Twitter to monetize API used for aiding earthquake victims, following the destructive earthquake that occurred in Turkey and Syria, numerous volunteer software developers have been utilizing a vital Twitter tool to scour the platform for requests for assistance, including those from individuals trapped in collapsed structures, and facilitate their connection with rescue organizations.
Twitter is considering introducing a monthly fee of $100 for API access, a tool that allows users to analyze Twitter data. This development could impact volunteer software developers using the tool to help earthquake victims in Turkey and Syria.
The sheer volume of information available on Twitter makes it impossible for humans to go through it all by hand, and this is where the tool comes in. The API is an essential tool for researchers, academics, and non-governmental organizations who use Twitter to study the spread of misinformation and hate speech or research public health or how people behave online.
The move of Twitter to monetize API was unique among social media companies in making its API open and free, but TikTok is also working on it. Facebook’s API is more limited because the company is very protective of the data it collects. According to Sedat Kapanoglu, the founder of Turkey’s most popular social platform, hundreds of “good Samaritans” have been giving out their premium paid API access keys to be used in the rescue efforts. However, he says that this is not “sustainable or the right way” to do it and might even be against Twitter’s rules.
The new fees are just the latest complication for programmers, academics, and others trying to use the API. They say communicating with anyone at the company has become essentially impossible since Elon Musk took over.
It costs money to maintain an API. As a private company, Twitter is free to charge for its tools. But researchers and developers say it wouldn’t take much for Musk to carve out exceptions for academic research and nonprofits. The loss of free API access could be an added challenge for the thousands of developers in Turkey and beyond who are working around the clock to harness Twitter’s unique, open ecosystem for disaster relief.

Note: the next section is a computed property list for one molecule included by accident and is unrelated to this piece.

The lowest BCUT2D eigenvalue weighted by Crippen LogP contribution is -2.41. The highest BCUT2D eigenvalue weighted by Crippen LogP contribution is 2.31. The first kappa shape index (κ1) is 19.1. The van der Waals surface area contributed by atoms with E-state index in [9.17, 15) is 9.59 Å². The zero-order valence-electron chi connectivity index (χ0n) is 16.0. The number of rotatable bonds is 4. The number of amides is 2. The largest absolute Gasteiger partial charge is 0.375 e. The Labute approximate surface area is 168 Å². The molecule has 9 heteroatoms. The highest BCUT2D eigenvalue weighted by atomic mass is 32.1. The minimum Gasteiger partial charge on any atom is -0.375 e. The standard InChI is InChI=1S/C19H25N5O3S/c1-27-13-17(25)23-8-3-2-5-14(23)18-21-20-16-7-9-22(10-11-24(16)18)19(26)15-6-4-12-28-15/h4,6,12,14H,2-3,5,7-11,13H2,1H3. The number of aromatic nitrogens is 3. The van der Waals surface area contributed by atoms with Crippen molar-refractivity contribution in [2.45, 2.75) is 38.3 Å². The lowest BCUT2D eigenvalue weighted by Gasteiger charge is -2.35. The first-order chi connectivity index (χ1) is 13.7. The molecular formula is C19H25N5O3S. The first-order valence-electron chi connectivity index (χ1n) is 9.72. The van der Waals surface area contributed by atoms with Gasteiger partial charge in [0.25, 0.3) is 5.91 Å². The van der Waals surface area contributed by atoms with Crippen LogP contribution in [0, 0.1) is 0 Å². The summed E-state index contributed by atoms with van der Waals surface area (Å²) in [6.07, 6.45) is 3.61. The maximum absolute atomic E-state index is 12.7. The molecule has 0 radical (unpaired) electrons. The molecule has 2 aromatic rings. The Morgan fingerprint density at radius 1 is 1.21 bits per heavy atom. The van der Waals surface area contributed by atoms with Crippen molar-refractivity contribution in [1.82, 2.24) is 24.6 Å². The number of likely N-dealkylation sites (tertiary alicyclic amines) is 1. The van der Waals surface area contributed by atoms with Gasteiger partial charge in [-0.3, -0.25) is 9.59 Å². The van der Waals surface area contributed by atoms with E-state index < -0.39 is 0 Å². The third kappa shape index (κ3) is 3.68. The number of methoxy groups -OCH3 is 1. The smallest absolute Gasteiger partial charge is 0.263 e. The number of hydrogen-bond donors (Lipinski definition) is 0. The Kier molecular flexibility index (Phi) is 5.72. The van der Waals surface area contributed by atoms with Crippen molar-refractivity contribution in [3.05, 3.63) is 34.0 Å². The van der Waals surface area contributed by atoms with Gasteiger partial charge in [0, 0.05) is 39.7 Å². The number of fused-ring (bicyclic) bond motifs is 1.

The API paywall is Musk’s latest attempt to squeeze revenue out of Twitter, which is on the hook for about $1 billion in yearly interest payments from the billionaire’s acquisition completed in October. Academic and non-governmental researchers have used Twitter for years to study the spread of misinformation and hate speech or research public health or how people behave online.
Rebekah Tromble, the director of the Institute for Data, Democracy, and Politics at George Washington University, used the Twitter API to track conversations on Twitter to see what kinds of tweets elicited attacks from trolls – and what got them to go away – in one study.
The loss of free API access means an added challenge for the thousands of developers in Turkey and beyond who are working around the clock to harness Twitter’s unique, open ecosystem for disaster relief. “For Turkish coders working with Twitter API for disaster monitoring purposes, this is particularly worrying — and I’d imagine it is similarly worrying for others around the world that are using Twitter data to monitor emergencies and politically contested events,” said Akin Unver, a professor of international relations at Ozyegin University in Istanbul.
Twitter had originally planned to introduce the changes last week but delayed it until Monday. On Monday, the company tweeted that it was delaying the launch again “by a few more days,” without providing more details. Kristina Lerman, a computer science professor at the University of Southern California who studies misinformation, said, “No other technology has changed society as quickly and as profoundly as social media.
Having access to the thoughts and emotions of other people worldwide, that’s a fundamental change to society. And you can’t understand it without access to data, access to observe.”
Twitter is moving from first in class to absolute dead last in comparison to other social platforms like YouTube, Facebook, and Instagram, which are taking steps to increase researcher access and transparency. They are doing so largely due to new European regulations. Twitter, on the other hand, is moving in the opposite direction.